This can guide how you play in a lot of little ways. "Beyond Earth" is almost as much about competing with the planet as it is about finding your place among other human settlements.  Choosing Harmony, for example, can help you adapt the harsh landscape to your needs -- and deal with those roving bands of aliens. Alien relations can also matter a lot in the game -- deciding, for example, how closely you feel comfortable settling near an alien nest. Affinities are also the way that players can customize military units -- choosing Supremacy gives you a fleet of Robocops, for example, while units developed with Harmony points are more plant-like and organic.

Affinities also can determine how you win the game. There are five overall conditions for victory. Three of them reflect which affinity course you have chosen. Or you can throw yourself wholeheartedly into research and develop the technology to reach out to another, higher sentient alien species. And, of course, you can also win by taking over the entire planet, as with all Civilization games.

When it comes to global relations, affinities also impact who are more likely to be your allies. Firaxis has taken a lot of time thinking about humanity now and designing the characters and factions to reflect how its creators think our present society will develop in the future. That shows up in subtle ways: for example,  the leader of the "American Reclamation Corporation" speaks in a mix of Spanish and English, a sign of the game creators' belief that the Americas would knit together closely in the face of catastrophe. It's easy to miss these kinds of details. And keeping them in mind are key for the gameplay. While we may able to predict how Genghis Khan may behave based on common knowledge of history, it's much harder to forecast how an entirely made-up person in an alien environment could react.

My fellow Switchers Brian Fung and Andrea Peterson, also received review copies of the game from Firaxis's publisher, 2K Games, and joined in for a quick-ish test of its multiplayer mode.  In our multiplayer playthrough, we had a technical problem that kicked Andrea out of the game and wouldn't let her come back in -- Brian and I then went on to play for three and a half more hours (note to my editors: this was done at night, not during work hours). The multiplayer mode here is sort of what you make of it: it's up to you to decide whether you want play cooperatively, competitively or -- as we did -- in a sort of Cold War-esque scenario in which you're neither friend nor foe. Players can chat during multiplayer mode, which makes for some fun discussions, but it doesn't have to change much about the way you play.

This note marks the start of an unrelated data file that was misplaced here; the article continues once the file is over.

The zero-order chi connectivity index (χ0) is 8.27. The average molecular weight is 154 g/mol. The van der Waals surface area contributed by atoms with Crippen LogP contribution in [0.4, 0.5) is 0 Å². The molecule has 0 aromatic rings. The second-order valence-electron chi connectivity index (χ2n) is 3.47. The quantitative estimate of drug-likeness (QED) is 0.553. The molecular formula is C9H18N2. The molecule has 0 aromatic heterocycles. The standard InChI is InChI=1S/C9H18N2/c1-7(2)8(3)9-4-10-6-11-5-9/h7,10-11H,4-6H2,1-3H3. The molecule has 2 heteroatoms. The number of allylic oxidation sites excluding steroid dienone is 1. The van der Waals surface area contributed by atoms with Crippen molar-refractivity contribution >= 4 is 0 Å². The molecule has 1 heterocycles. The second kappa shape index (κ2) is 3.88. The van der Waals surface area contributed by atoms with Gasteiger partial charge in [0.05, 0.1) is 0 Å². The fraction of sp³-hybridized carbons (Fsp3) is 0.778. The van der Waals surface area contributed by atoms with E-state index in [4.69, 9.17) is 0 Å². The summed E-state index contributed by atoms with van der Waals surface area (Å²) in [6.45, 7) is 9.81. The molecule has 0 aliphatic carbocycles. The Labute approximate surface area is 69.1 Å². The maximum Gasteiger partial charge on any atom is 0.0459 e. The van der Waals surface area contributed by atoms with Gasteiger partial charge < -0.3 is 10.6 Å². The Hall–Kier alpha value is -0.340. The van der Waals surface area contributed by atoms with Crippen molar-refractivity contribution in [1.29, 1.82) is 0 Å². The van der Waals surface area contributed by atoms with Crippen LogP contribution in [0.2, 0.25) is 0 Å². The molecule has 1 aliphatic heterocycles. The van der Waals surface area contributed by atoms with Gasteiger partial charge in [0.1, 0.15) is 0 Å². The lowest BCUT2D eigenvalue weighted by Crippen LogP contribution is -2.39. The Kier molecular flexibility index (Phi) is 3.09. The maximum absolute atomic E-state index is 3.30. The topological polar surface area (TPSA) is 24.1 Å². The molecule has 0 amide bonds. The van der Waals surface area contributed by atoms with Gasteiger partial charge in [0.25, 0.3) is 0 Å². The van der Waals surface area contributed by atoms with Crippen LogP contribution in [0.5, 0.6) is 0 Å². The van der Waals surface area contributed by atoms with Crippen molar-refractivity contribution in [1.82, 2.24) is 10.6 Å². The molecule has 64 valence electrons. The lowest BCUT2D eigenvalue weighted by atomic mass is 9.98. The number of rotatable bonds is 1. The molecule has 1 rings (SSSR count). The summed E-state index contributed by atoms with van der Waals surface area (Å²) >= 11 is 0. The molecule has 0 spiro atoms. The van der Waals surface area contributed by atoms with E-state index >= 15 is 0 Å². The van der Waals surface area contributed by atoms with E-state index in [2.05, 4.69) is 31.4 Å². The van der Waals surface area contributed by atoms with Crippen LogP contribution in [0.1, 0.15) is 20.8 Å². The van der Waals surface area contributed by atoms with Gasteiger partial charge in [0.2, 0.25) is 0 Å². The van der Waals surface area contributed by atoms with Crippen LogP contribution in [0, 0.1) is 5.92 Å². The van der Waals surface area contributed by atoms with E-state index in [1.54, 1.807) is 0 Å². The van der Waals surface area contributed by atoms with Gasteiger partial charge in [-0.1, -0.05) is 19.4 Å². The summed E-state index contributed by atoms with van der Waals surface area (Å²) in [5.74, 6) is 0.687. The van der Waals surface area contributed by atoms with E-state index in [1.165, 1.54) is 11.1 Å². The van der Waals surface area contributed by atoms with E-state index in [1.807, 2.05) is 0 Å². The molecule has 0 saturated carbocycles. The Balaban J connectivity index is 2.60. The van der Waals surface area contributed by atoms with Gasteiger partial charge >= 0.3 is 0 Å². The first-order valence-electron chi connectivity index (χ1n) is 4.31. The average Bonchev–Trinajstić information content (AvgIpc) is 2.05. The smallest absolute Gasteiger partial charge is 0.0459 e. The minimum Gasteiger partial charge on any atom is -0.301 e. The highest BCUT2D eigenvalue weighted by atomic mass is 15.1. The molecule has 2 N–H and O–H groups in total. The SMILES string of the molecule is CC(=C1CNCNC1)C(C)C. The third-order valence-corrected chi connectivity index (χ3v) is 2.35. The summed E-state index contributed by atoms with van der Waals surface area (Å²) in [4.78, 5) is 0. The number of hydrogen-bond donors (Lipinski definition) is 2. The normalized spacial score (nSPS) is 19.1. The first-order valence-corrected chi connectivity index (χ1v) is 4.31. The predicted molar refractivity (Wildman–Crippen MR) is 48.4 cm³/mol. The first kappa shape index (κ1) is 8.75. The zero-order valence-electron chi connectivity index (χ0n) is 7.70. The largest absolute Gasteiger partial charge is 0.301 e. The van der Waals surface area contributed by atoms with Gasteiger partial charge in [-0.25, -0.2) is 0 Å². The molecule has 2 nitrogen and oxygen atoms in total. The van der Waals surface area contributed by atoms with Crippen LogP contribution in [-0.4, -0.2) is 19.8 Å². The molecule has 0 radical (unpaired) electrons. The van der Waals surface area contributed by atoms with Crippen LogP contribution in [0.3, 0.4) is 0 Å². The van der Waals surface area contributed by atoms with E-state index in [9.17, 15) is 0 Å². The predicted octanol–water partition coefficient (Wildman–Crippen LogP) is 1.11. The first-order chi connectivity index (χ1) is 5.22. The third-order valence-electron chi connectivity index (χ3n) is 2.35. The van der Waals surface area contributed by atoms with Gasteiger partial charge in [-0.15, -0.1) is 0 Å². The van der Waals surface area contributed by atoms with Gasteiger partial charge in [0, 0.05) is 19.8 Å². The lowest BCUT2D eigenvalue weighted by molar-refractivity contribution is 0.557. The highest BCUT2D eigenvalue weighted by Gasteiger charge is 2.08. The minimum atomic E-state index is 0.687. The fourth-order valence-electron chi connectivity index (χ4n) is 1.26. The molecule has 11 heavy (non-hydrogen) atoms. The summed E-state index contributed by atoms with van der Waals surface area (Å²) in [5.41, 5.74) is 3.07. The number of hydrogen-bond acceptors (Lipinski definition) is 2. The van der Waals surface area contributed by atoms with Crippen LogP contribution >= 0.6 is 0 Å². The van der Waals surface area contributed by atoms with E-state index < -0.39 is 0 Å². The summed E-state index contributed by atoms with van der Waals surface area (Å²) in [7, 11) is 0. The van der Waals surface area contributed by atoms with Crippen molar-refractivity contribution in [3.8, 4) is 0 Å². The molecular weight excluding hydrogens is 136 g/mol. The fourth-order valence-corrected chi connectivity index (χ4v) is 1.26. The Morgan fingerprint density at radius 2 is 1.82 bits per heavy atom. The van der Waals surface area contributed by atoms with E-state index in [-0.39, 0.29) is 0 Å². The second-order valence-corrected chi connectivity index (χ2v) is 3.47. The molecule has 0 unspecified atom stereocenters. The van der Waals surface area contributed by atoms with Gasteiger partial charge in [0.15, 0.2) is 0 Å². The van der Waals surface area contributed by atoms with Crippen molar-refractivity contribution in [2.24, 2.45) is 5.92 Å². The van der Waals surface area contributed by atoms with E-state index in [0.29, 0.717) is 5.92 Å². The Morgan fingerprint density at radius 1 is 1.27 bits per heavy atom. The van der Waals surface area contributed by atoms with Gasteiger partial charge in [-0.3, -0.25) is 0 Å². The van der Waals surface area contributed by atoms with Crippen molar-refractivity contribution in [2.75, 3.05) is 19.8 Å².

All in all, "Civilization:Beyond Earth" is an ambitious game, and a testament to the way this nearly 20-year-old studio is willing to play around with its tried and true formulas. At times, the learning curve felt very steep. But "Beyond Earth" still preserves the core joy of making your own society in your image, even in a world divorced from the one we know.

And is it still addictive? Oh, yes. Depending on how well you police your own ability to stop playing, you should probably plan to clear a day -- or even a week -- in your schedule if you buy this game.

"Civilization: Beyond Earth" goes on sale Friday at midnight around the world for PC. It costs $49.99.

Brian Fung and Andrea Peterson contributed reporting -- and playtime -- to this review.